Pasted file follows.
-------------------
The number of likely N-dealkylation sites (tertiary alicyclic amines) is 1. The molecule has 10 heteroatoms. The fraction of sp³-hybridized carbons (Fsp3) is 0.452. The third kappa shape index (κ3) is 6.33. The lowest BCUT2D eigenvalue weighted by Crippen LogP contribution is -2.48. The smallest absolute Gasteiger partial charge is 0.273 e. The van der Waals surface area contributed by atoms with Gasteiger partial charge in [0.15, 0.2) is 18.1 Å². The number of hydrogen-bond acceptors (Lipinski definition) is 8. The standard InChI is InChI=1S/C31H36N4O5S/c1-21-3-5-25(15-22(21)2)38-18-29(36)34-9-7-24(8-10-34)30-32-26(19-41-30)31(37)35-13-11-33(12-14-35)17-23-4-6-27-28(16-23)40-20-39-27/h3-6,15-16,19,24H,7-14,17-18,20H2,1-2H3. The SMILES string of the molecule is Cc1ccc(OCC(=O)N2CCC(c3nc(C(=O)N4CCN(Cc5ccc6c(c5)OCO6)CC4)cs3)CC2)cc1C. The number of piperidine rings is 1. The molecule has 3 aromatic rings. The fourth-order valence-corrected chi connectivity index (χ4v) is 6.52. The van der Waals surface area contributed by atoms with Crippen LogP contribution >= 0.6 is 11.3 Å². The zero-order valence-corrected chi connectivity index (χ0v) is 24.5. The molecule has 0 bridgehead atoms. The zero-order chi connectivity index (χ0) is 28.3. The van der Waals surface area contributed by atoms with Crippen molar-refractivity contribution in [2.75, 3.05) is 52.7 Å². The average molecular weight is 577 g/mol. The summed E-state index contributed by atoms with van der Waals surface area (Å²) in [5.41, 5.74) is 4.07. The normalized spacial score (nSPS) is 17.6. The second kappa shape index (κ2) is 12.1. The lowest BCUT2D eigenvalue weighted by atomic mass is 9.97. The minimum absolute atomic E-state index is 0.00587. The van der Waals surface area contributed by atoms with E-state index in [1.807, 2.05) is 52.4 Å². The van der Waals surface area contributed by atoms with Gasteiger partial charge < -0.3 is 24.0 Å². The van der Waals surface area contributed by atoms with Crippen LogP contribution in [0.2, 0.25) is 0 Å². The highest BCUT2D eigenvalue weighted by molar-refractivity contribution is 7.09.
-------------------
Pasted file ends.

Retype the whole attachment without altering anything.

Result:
The number of likely N-dealkylation sites (tertiary alicyclic amines) is 1. The molecule has 10 heteroatoms. The fraction of sp³-hybridized carbons (Fsp3) is 0.452. The third kappa shape index (κ3) is 6.33. The lowest BCUT2D eigenvalue weighted by Crippen LogP contribution is -2.48. The smallest absolute Gasteiger partial charge is 0.273 e. The van der Waals surface area contributed by atoms with Gasteiger partial charge in [0.15, 0.2) is 18.1 Å². The number of hydrogen-bond acceptors (Lipinski definition) is 8. The standard InChI is InChI=1S/C31H36N4O5S/c1-21-3-5-25(15-22(21)2)38-18-29(36)34-9-7-24(8-10-34)30-32-26(19-41-30)31(37)35-13-11-33(12-14-35)17-23-4-6-27-28(16-23)40-20-39-27/h3-6,15-16,19,24H,7-14,17-18,20H2,1-2H3. The SMILES string of the molecule is Cc1ccc(OCC(=O)N2CCC(c3nc(C(=O)N4CCN(Cc5ccc6c(c5)OCO6)CC4)cs3)CC2)cc1C. The number of piperidine rings is 1. The molecule has 3 aromatic rings. The fourth-order valence-corrected chi connectivity index (χ4v) is 6.52. The van der Waals surface area contributed by atoms with Crippen LogP contribution >= 0.6 is 11.3 Å². The zero-order valence-corrected chi connectivity index (χ0v) is 24.5. The molecule has 0 bridgehead atoms. The zero-order chi connectivity index (χ0) is 28.3. The van der Waals surface area contributed by atoms with Crippen molar-refractivity contribution in [2.75, 3.05) is 52.7 Å². The average molecular weight is 577 g/mol. The summed E-state index contributed by atoms with van der Waals surface area (Å²) in [5.41, 5.74) is 4.07. The normalized spacial score (nSPS) is 17.6. The second kappa shape index (κ2) is 12.1. The lowest BCUT2D eigenvalue weighted by atomic mass is 9.97. The minimum absolute atomic E-state index is 0.00587. The van der Waals surface area contributed by atoms with E-state index in [1.807, 2.05) is 52.4 Å². The van der Waals surface area contributed by atoms with Gasteiger partial charge < -0.3 is 24.0 Å². The van der Waals surface area contributed by atoms with Crippen LogP contribution in [0.2, 0.25) is 0 Å². The highest BCUT2D eigenvalue weighted by molar-refractivity contribution is 7.09.